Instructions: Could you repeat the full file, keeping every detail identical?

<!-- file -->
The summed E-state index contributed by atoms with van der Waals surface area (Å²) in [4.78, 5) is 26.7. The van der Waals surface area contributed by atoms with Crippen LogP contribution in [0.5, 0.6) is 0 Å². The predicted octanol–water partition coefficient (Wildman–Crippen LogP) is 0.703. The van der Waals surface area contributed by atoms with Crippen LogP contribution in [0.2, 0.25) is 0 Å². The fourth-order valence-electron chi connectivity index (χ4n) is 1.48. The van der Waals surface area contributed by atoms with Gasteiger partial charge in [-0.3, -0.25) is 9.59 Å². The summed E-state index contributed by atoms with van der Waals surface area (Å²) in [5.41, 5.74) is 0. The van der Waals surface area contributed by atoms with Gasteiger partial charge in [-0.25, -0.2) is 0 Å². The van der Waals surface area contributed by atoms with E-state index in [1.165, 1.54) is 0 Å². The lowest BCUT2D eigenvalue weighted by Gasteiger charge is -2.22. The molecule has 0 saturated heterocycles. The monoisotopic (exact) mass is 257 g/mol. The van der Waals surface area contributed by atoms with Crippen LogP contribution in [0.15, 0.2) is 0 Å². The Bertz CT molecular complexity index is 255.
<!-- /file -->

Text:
The summed E-state index contributed by atoms with van der Waals surface area (Å²) in [4.78, 5) is 26.7. The van der Waals surface area contributed by atoms with Crippen LogP contribution in [0.5, 0.6) is 0 Å². The predicted octanol–water partition coefficient (Wildman–Crippen LogP) is 0.703. The van der Waals surface area contributed by atoms with Crippen LogP contribution in [0.2, 0.25) is 0 Å². The fourth-order valence-electron chi connectivity index (χ4n) is 1.48. The van der Waals surface area contributed by atoms with Gasteiger partial charge in [-0.3, -0.25) is 9.59 Å². The summed E-state index contributed by atoms with van der Waals surface area (Å²) in [5.41, 5.74) is 0. The van der Waals surface area contributed by atoms with Gasteiger partial charge in [-0.25, -0.2) is 0 Å². The van der Waals surface area contributed by atoms with E-state index in [1.165, 1.54) is 0 Å². The lowest BCUT2D eigenvalue weighted by Gasteiger charge is -2.22. The molecule has 0 saturated heterocycles. The monoisotopic (exact) mass is 257 g/mol. The van der Waals surface area contributed by atoms with Crippen LogP contribution in [0.15, 0.2) is 0 Å². The Bertz CT molecular complexity index is 255.